The generation distance is how far spawners will be generated from Voxel Invokers. The voxel invoker needs to have the Use For Events property toggled.

Let's set that to 64.


This category holds more advanced properties:

You rarely need to change these.

Using the spawner config

Your spawner config should now look like this:

Assign it to your voxel world:

you should see cubes on your voxel map!

Try editing your map using the voxel editor tools, and see the spawners update automatically:

Spawning different meshes

Duplicate our mesh spawner, and set its mesh to be a sphere instead.

Add it to our spawner config, and set their spawn distances to 256:

Hit Ctrl F5 to refresh the voxel world.

Our goal here will be to separate the spawn areas of spheres and cubes.

Graph Setup

Create a new voxel graph:

Add the following nodes:

and set your voxel world generator to be this graph:

This will give us slightly more interesting hills:

Graph Outputs Config

Create a new Graph Output Config:

Add two float outputs to it, named CubeDensity and SphereDensity:

Then, in your voxel graph details (click on the background of the graph) set the output config to the one we just created:

Density outputs

You can now extend the graph to look like this:

This will spawn cubes where the height is more than 10, and sphere where it's below -10.

Note that you can (and should) use any density between 0 and 1, to have more density variations.

Updating the spawner config

In the spawner config, set the World Generator Outputs property:

Then, configure the Cube and Sphere densities as follows:

Update your voxel world (Ctrl F5): you should now see something like this:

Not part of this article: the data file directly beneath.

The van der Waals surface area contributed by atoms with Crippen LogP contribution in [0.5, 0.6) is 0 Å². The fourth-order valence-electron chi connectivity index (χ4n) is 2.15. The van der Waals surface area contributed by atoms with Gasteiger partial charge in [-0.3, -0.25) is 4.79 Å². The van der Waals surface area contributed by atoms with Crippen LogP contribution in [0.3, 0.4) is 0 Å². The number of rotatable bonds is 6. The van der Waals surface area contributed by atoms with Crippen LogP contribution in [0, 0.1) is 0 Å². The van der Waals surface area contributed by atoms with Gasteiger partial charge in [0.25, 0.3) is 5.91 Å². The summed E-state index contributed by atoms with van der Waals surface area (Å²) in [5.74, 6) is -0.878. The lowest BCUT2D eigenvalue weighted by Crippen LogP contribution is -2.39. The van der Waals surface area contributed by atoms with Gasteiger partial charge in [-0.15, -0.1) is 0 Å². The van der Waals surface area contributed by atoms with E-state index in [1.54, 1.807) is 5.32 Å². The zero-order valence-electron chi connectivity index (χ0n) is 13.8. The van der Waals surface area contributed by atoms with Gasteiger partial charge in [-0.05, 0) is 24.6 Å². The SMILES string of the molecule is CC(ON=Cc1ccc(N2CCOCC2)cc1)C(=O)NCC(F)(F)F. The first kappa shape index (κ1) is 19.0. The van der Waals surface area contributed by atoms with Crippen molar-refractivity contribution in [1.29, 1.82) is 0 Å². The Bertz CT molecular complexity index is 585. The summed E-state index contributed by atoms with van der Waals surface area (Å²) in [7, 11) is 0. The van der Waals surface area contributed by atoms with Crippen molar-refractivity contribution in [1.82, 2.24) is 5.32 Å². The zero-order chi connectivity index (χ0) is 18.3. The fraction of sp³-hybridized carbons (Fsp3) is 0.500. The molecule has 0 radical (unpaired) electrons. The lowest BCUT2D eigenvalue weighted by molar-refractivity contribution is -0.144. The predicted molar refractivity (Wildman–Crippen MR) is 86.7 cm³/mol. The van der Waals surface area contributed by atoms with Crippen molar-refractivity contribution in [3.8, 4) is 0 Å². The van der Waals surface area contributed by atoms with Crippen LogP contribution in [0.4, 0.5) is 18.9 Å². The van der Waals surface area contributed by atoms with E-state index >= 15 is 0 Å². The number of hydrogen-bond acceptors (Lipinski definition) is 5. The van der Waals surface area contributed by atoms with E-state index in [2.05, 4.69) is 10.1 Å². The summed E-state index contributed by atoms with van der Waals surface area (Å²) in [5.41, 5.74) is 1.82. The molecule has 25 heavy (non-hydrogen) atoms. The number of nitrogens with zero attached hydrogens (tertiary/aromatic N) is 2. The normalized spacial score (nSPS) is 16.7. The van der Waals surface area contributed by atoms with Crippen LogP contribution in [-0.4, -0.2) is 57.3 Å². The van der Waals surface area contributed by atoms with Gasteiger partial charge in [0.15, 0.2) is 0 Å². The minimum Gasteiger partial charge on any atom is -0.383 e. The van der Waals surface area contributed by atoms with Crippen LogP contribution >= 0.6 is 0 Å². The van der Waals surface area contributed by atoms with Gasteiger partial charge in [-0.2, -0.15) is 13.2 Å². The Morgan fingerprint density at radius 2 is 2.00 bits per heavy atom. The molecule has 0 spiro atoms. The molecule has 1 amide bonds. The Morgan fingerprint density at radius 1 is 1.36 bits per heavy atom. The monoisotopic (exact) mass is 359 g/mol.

Improving performance

In your spawner config, set the Generation Distance to be 1024:

Update your spawners to have a Distance Between Instances of 25 (to not kill your GPU by sending it millions of meshes):

Update the voxel world: notice that the generation now takes several seconds.

Using ray spawners

To help with that, you can increase the Chunk Size used by your spawners: for instance, let's set it to 512: notice that the foliage generates much much faster.

The downside of this is that the mesh used to trace ray against has a lower resolution: this can cause some slight spawning errors, like floating instances.

To mitigate that, you can use the Local (or global) Position Offset:

Using height spawners

If your terrain generator has no tunnels or overhangs, like here, you can use height spawners.

Instead of generating the mesh and tracing rays against it, height spawners will query the height directly from the generator. This is much faster.

Setting up the graph

Add a new Height output to your graph output config:

In your graph, add a new Height output:

If you have a flat world, the height should be the Height in SetValue(Z - Height). It is very important for the height to not use the Z coordinate, as we don't know it yet.

If you have a sphere world, the height should be the Height in SetValue(VectorLength(X, Y, Z) - Height). It is very important for the height to only use Normalized(X, Y, Z) and to not use the length.

Setting up the spawner config

In your spawner config, set the spawners type to Height and the Height Graph Output Name to Height:

Wrapping up

Update your voxel world: notice that everything generates much faster, without any floating instances.

Even with a huge generation distance like 16384 (which is 16km with a voxel size of 100!) the generation should be pretty much instantaneous.

Frequent issues

  • In Height Spawners, set your Chunk Size as high as possible for the best performance: if you have a low chunk size with a high generation distance, a lot of time is going to be spent in chunk processing overhead.

  • If you use ray spawners with a high chunk size, the density might be sampled a bit off from the surface: this might cause issues if you're using painted data as density. Try lowering the chunk size if painted data is not correctly applied as density.